Given the exponential growth of wearable technology, as well as skyrocketing reliance on biometric identifiers, it seems inevitable that additional legislation will be proposed, perhaps including laws that would govern the manufacture and use of objects and clothing that harvest biometric data as well as the ways in which that data may be used and shared.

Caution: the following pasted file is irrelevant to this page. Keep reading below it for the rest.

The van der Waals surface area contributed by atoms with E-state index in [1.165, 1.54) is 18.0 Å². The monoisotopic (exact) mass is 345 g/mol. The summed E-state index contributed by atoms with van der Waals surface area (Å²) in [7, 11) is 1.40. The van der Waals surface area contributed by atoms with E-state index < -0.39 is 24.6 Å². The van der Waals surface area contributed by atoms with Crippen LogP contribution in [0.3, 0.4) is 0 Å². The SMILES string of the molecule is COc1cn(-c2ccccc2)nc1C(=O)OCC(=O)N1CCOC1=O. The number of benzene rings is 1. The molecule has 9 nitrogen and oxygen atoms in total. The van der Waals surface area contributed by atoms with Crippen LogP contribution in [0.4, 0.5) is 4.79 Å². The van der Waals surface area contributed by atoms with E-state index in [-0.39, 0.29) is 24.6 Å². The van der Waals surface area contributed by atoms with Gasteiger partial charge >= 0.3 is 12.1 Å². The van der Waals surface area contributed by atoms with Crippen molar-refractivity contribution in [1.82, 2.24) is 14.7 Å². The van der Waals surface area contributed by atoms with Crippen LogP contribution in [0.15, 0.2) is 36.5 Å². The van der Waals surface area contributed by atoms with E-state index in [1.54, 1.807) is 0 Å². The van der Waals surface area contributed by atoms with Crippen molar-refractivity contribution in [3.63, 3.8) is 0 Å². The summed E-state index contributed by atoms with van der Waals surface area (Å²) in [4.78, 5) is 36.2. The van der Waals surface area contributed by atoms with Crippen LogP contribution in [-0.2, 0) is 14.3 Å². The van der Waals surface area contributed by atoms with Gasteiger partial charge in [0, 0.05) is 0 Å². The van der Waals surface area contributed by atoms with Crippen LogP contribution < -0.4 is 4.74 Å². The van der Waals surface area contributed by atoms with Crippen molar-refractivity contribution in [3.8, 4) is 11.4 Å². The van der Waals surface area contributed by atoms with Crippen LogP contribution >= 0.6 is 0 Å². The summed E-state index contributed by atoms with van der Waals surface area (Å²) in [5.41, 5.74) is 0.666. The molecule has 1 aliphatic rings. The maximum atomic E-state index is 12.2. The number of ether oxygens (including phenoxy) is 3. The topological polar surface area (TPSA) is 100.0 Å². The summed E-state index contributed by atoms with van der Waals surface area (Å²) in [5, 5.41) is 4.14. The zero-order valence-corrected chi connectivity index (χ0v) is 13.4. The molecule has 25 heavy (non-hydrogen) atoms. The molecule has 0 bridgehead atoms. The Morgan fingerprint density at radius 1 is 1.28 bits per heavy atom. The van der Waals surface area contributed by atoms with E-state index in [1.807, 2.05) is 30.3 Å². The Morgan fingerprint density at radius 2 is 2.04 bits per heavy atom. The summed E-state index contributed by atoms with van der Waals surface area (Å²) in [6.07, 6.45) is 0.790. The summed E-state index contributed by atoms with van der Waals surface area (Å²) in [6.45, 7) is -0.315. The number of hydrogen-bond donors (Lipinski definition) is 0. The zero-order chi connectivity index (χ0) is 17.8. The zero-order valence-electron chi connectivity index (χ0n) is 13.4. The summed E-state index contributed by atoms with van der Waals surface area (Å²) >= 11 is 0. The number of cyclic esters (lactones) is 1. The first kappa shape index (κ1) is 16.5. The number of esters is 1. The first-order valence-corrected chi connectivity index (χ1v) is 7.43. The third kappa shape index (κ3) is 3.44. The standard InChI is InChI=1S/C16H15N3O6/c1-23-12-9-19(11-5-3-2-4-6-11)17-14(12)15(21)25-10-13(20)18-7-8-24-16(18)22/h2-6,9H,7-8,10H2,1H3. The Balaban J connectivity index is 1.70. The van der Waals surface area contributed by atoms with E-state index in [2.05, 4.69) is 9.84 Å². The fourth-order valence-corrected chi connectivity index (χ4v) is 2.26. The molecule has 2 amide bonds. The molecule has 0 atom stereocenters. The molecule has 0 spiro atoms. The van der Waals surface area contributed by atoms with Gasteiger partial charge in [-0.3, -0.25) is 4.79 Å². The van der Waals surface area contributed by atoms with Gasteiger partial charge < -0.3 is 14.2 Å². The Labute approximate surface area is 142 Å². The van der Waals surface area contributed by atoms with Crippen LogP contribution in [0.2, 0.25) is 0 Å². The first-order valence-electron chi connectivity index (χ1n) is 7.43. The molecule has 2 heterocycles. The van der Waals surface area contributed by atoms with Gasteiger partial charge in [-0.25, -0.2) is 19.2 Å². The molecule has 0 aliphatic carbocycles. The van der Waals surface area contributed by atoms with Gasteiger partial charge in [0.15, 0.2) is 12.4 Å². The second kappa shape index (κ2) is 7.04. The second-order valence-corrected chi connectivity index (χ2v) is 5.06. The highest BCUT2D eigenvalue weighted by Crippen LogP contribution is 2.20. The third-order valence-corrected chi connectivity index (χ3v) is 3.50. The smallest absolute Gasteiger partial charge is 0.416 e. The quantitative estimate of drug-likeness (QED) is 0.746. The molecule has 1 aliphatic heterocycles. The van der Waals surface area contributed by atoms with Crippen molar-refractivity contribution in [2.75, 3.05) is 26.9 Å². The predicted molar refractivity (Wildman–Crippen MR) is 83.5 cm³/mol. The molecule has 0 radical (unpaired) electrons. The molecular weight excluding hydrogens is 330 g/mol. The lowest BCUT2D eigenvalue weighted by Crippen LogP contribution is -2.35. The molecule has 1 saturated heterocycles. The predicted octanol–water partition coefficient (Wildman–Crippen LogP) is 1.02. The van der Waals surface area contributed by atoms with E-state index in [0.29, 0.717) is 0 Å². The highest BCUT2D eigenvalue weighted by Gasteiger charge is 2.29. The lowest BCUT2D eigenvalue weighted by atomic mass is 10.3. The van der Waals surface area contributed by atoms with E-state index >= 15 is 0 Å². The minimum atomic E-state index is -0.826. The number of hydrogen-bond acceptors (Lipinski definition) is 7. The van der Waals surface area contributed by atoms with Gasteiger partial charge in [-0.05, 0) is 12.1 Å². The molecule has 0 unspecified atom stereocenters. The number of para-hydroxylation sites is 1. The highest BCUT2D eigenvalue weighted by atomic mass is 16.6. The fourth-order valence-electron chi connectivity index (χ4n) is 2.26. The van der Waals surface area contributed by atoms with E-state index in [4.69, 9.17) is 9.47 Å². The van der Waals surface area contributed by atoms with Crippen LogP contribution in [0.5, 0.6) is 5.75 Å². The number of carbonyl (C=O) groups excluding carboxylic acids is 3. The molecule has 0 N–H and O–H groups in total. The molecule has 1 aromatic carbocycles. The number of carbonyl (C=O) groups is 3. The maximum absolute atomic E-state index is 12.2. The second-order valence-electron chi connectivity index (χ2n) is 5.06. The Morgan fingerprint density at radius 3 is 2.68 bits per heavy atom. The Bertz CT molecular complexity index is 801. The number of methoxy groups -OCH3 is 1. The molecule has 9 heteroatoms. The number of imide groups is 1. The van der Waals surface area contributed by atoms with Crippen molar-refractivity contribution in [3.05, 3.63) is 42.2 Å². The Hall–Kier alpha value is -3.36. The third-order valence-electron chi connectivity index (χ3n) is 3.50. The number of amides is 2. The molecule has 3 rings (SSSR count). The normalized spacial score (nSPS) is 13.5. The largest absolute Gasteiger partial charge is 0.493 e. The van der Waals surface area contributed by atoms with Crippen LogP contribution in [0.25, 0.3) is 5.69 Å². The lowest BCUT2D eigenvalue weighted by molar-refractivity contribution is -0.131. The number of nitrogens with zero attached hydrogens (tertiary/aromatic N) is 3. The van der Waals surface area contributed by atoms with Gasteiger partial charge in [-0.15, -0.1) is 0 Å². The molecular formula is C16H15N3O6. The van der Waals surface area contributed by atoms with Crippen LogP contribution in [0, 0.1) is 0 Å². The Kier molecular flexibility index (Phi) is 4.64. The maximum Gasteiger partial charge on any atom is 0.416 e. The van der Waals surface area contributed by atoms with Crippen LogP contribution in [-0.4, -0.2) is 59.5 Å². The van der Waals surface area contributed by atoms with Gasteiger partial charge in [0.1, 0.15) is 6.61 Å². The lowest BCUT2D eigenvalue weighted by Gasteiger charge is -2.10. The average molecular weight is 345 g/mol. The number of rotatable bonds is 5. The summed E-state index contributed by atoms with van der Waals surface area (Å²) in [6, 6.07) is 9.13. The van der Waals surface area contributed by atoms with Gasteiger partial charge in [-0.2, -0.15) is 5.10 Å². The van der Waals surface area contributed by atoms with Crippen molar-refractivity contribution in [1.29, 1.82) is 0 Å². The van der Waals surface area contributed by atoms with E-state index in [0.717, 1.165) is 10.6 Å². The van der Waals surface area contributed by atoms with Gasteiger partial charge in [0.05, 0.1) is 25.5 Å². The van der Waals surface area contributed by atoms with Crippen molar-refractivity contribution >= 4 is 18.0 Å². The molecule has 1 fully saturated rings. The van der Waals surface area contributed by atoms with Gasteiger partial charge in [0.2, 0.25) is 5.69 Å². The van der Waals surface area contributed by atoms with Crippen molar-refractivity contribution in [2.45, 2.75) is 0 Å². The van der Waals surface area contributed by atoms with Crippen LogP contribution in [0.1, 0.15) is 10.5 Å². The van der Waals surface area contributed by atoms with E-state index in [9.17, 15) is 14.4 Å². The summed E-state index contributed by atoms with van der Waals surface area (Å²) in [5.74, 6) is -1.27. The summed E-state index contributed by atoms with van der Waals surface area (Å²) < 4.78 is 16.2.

Players should educate themselves on their rights and the potential privacy implications if they choose to collect, share and/or allow third parties to have access to their data derived from wearables. Despite not being specifically covered by the Health Insurance Portability and Accountability Act (HIPAA), best practices would demand similar confidential treatment for all who have access to such data. Leagues, teams, players, developers and other interested parties should closely follow legal developments and be vigilant in their data protection efforts to ensure they remain in compliance with the various agencies and governments regulating the various aspects of wearable technology. For more information and guidance, please contact Melinda McLellan, Ronald Gaither, Elizabeth McCurrach or Robyn Feldstein.